A milestone for refugee access to higher educationEuropean Higher Education Area (EHEA) concluded the ministerial meeting hosted by Italy by adopting a communiqué welcoming the European Qualifications Passport for Refugees and supporting its use in their systems.
This significant acknowledgement of the results achieved since the Council of Europe project was launched in 2017 is a hopeful move when it comes to refugees and higher education.
The latest UNHCR figures relating to the period before the COVID-19 pandemic show that only 3% of eligible refugees have access to higher education globally, whereas about 63% of all refugee children are enrolled in primary level school and 24% are enrolled at secondary level.
For immigrant job-seekers in Europe, a UNESCO Global Education Monitoring Report paper has identified lack of recognition of qualifications as a key obstacle for finding relevant work.
Action to recognise qualifications
Many refugees and migrants arrive in Europe with little or no documentary evidence of their qualifications. For this reason, states party to the Lisbon Recognition Convention have committed, through its Article VII and the 2017 Recommendation on the Recognition of Refugees’ Qualifications, to developing procedures to assess refugees’ qualifications, even when those qualifications cannot be proven through documentary evidence.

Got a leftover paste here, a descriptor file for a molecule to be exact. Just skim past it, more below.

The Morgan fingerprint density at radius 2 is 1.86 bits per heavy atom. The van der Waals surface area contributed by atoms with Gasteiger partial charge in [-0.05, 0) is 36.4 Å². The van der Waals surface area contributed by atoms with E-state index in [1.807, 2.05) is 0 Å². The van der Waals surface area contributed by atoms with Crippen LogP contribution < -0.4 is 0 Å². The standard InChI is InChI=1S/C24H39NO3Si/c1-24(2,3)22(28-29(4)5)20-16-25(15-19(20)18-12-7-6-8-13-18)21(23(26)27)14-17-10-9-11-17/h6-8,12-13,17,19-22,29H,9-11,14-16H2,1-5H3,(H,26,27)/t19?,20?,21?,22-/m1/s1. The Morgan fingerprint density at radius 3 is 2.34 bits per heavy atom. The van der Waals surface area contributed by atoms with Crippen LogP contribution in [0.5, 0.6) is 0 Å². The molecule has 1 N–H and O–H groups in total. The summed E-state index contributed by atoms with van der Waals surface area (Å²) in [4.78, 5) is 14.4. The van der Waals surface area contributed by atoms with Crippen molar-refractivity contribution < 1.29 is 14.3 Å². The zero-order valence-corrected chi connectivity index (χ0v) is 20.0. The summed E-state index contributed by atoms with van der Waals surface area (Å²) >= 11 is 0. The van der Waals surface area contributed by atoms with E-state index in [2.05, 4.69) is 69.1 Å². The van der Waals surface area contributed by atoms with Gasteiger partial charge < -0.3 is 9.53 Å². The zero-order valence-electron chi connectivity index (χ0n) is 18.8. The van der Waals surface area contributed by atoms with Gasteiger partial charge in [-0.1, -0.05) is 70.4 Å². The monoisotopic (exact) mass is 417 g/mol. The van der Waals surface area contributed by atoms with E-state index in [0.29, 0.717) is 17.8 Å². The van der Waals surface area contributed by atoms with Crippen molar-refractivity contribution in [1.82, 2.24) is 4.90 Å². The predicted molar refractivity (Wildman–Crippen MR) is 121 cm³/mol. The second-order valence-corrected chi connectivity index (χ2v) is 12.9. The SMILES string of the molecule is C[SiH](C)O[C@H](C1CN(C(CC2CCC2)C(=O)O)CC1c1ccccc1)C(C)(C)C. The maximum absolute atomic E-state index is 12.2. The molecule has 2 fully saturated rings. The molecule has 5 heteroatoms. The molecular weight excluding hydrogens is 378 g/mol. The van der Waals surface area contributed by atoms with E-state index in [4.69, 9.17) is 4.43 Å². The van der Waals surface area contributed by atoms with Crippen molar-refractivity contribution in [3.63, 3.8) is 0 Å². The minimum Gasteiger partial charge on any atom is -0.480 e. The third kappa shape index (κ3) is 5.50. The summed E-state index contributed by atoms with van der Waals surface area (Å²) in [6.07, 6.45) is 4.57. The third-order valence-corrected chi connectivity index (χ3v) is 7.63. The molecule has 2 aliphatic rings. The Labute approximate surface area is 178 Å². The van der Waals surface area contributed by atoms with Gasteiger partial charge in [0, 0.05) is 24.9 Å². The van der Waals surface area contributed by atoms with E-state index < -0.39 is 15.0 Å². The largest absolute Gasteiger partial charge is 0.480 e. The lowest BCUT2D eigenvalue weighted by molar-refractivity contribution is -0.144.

As a response to this obligation in the wake of the unprecedented influx of refugees to Europe from 2015 onward, the European Qualifications Passport for Refugees (EQPR) aims to equip refugee qualification holders with an advisory statement on their secondary school leaving certificates and higher education qualifications.
This can open doors to higher education admission and to work opportunities. For example, 57 EQPR holders have obtained places to study in Italy, which has also opened a scholarship scheme to this group.
The EQPR uses a methodology developed by the Norwegian Agency for Quality Assurance in Education (NOKUT), consisting of an analysis of existing evidence supported by a structured interview.
The project has conducted evaluation sessions in four countries, and 12 countries have so far joined the project. Now, with the European higher education ministers’ endorsement, more countries are expected to join and several countries have already signalled their readiness to implement the EQPR.
Simultaneously, in the spirit of the newly adopted Global Recognition Convention, the UNESCO qualifications passport pilot launched last year in Zambia is expanding to include more countries in Africa and in Latin America and aims to create a global qualifications passport that will allow refugees and migrants to continue education and work across borders and continents.
A commitment to quality
While benefiting more and more refugees in Europe, further development of the EQPR must take due account of the need for quality. Key to the success of the EQPR project is stakeholders having trust in qualification passport statements.
Ultimately, this depends on rigorously following the methodology that has proven reliable and efficient in a wide range of education systems and national contexts and by using experienced and specially trained credential evaluators.
The COVID-19 pandemic has the potential to further marginalise refugees and migrants in higher education and in the world of work. Experience so far shows that the EQPR is a simple way of making a difference.
Sjur Bergan is head of the Education Department at the Council of Europe. He has been central in the development of both the Lisbon Recognition Convention and the European Qualifications Passport for Refugees. Marina Malgina is head of interview-based evaluations in NOKUT (Norwegian ENIC-NARIC). Andreas Snildal is senior adviser for international relations at NOKUT.